There are a lot of things in life that I never stop and wonder where they came from. Occasionally though, I will get curious about a product or a person or even a word. Those moments of curiosity are when it is lovely to discover that someone else already did some research for me and has prepared a presentation of that piece of history in a delightful package called a picture book. For example, on the Fourth of July, I posted a Cooney illustrated edition of “the blue-backed speller” which was created in the late 1700s by Noah Webster. I am very familiar with Webster’s Dictionary, especially when it comes to quick searches for words online. But I’ve really never stopped to ponder who that “Webster” was until that post. Thankfully, someone handed me a great new book that covered a lot of the questions I should have had about a certain Mr. Noah Webster. Allow me to share some newfound knowledge with you today found in this book. Here is Noah Webster’s Words by Jeri Chase Ferris, illustrated by Vincent X. Kirsch, 2012.
The author is actually the person who notified me of her book and wondered if I had seen it because of that aforementioned post. When she offered to get me a copy via her publisher, I was delighted. (Shouldn’t surprise any reader that I’m always up for free books with no strings attached!) I am however always a little leery of a person knowing that I’m checking out their book since there is the chance that I won’t like it or have some criticisms that I’ll then hesitate to share. Thankfully, this book came through on the good side.
I do however always give a disclaimer about the length of a book, and this one needs that. It’s no surprise really, given it is about a man who was known for his words, that this book would be full of them too. But I don’t see that as a negative here, just something to keep in mind and have a good attention span ahead of you.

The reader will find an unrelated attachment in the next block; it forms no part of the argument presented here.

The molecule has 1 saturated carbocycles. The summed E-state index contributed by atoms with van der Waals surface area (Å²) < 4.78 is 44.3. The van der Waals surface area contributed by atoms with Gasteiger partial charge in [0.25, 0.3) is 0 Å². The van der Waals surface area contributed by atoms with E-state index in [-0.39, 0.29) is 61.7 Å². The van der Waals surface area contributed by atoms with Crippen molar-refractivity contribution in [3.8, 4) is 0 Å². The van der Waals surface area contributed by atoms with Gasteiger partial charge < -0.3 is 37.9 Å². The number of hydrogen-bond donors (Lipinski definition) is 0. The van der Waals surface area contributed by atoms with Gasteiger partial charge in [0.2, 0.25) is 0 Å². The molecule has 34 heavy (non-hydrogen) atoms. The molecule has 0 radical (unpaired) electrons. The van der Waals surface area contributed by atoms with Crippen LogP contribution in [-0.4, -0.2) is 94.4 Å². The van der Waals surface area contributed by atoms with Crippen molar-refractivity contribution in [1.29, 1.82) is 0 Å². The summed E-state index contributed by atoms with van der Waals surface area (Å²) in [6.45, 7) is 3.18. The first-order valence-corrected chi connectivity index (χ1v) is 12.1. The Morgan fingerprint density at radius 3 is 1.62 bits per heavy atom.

The outcome of this book is pretty well known, considering just about everyone in the States has encountered Webster’s famous works in the dictionary and the little speller. I doubt many know of his life surrounding those creations and that is where this book resides.
Webster was born into a long line of farmers, but quickly discovered that he did not want to carry on that legacy. He wanted to teach. Passionate about knowledge, words, and America — he shortly discovered the lack of American books to teach children. He set out to write “the second Declaration of Independence: an American spelling book.”
The book continues to lead us through Webster’s life as he grapples to make money off of his endeavors, begins and raises a family, remains passionate about American words and phrases, lectures around the existing country, and writes and writes and writes.